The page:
Use a 220v table saw in a 110v outlet using a step-up transformer?

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Forum topic by kylecomeaux posted 06-04-2014 07:59 PM 4002 views 0 times favorited 10 replies Add to Favorites Watch
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9 posts in 869 days

06-04-2014 07:59 PM

Topic tags/keywords: 220v 110v step up transformer cabinet saw voltage awesome electricity

The house i’m in doesn’t have a 220 outlet where I need it. I currently rent the house I live in and may possibly move in the next couple of years so I don’t really want to have electrical work done.

Can I use a 220v table saw in a 110v outlet using a step-up transformer-converter? Does this work well? It seems like an easy solution but I don’t know much about electricity. THANKS!!

10 replies so far

View Ocelot's profile


1458 posts in 2054 days

#1 posted 06-04-2014 08:06 PM

The main reason 220 is used is to reduce the current drawn through the wires.

There is no free lunch (electrically speaking). Your transformer will draw at least twice the current from the 110 circuit as the saw draws from the transformer. So, if your saw requires 12A, the transformer (assuming you can get one of the appropriate size) would draw more than 24A from the 110 outlet, which would trip the breaker on a standard house circuit. If your 220 saw only draws, say 8A, you might be OK.

Just make sure the transformer you chose is designed to handle the currents. The startup current drawn by the saw will be more than the running current drawn.


View patron's profile


13524 posts in 2757 days

#2 posted 06-04-2014 08:13 PM

take the plate off the saw motor
where the box is
most can be re-wired to 110 or 220
by simply switching the wires there
they should have a pic of what to do
right on the cover

110 might not be as sexy as 220
but for most things
it will get the job done

then when you have 220 someday
you can switch back

you will need to change the plug too

-- david - only thru kindness can this world be whole . If we don't succeed we run the risk of failure. Dan Quayle

View bigblockyeti's profile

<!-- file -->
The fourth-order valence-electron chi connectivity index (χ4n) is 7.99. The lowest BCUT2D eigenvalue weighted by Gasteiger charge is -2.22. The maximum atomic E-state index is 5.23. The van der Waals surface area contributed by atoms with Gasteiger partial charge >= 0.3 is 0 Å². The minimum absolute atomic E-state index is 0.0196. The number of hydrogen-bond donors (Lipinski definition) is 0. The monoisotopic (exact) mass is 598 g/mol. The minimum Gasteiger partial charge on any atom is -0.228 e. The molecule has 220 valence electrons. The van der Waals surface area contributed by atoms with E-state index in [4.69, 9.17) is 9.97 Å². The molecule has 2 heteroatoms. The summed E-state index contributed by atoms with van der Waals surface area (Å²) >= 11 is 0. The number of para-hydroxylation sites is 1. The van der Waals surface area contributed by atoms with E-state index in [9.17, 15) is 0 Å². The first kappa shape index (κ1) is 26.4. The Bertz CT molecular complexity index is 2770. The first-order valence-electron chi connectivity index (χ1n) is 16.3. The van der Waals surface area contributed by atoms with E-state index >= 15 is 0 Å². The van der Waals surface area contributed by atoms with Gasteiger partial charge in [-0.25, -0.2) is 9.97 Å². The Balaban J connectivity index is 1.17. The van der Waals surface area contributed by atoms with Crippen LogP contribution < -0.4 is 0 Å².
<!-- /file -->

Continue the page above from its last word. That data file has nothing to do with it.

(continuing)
3565 posts in 1137 days

#3 posted 06-04-2014 08:17 PM

You almost certainly won’t have the required current to use a 230V saw with a transformer from a 115V circuit. If the saw pulls 15amps at 230V, you’ll need 30amps at 115V + any losses from the heat generated from the transformer.

View kylecomeaux's profile


9 posts in 869 days

#4 posted 06-04-2014 09:08 PM

Thanks for the responses!
I’m in the market for a good table saw and i’ve had my eyes on the Grizzly products. Specifically the G0715P and the G1023RL. The first one can run either 220 or 110, which at first seems like the ideal purchase for my situation. -But, at the same time, I feel like I should go the extra mile and get the other which is a full cabinet saw knowing i’ll never want an upgrade. ... I may need to just get the G0715P for now and upgrade if needed once I have a permanent residence.

I guess my other option would be to run an extension chord into the house behind the dryer.

View Bogeyguy's profile


548 posts in 1484 days

#5 posted 06-04-2014 09:14 PM

Is there room in your panel for a 220 circuit? It should not be a great expense to install the breaker and run wire for an outlet.

-- Art, Pittsburgh.

View MrUnix's profile (online now)


4017 posts in 1615 days

#6 posted 06-04-2014 09:31 PM

Is there a clothes dryer anywhere close? You can wire up an extension cord with parts from home depot if it’s close enough.


-- Brad in FL - To be old and wise, you must first be young and stupid

View TheFridge's profile


5668 posts in 902 days

#7 posted 06-04-2014 09:48 PM

Can your saw be rewired? Easiest fix.

If not, go with the the dryer cord route.

If not, see if any receptacle in your garage or shop or wherever you are working is on it’s own circuit.

If yes, see if you have room for a 2 pole breaker on your panel. If yes, take the black and white wires goin to the receptacle and put it on both poles of the breaker and change the receptacle to a 20A 250v 3 wire recept.

If not that? You could wire up that step up xfmr only: if your saw draws 8A or less, you can plug it into a 20A ckt. It has to draw 6A or less to plug into a 15A ckt.

Out side of that. You’ll need an electrician.

If your panel and the place you want to plug in, is in an interior wall, which would make it easier on an electrician. It would be around 150 to hire someone to do it if your attic above the panel and new recept location are easily accessed.

-- Shooting down the walls of heartache. Bang bang. I am. The warrior.

View MrRon's profile


3888 posts in 2660 days

#8 posted 06-04-2014 11:37 PM

If you now have full width circuit breakers, you can replace some of them with half wide circuit breakers. That will give you room to install a two pole 220 V CB. Make sure you have enough capacity for an additional 220 V load. Using a step-up transfer is not a good idea. Your 110 V circuits may only be wired with #14 wire which is not adequate for a 3 hp saw running off a step-down transformer. Even # 12 wire would be marginal. # 10 would be OK plus the breakers would need to be rated about 30A. The dryer outlet is your best bet.

View Ocelot's profile


1458 posts in 2054 days

#9 posted 06-05-2014 02:16 AM

plugging in at the drying plug is a great suggestion. I would def look into that option. I should have suggested that. I put a dryer type plug on my 5hp planer – and have a dryer type outlet in my shop for that.


View skatefriday's profile


378 posts in 899 days

#10 posted 06-05-2014 04:39 AM

I recently bought a G1023 and ran a new 220V circuit to the
garage to accommodate it. I just figured it into the cost of
the saw with the bonus that it’s an improvement on the property
should the house ever be sold.

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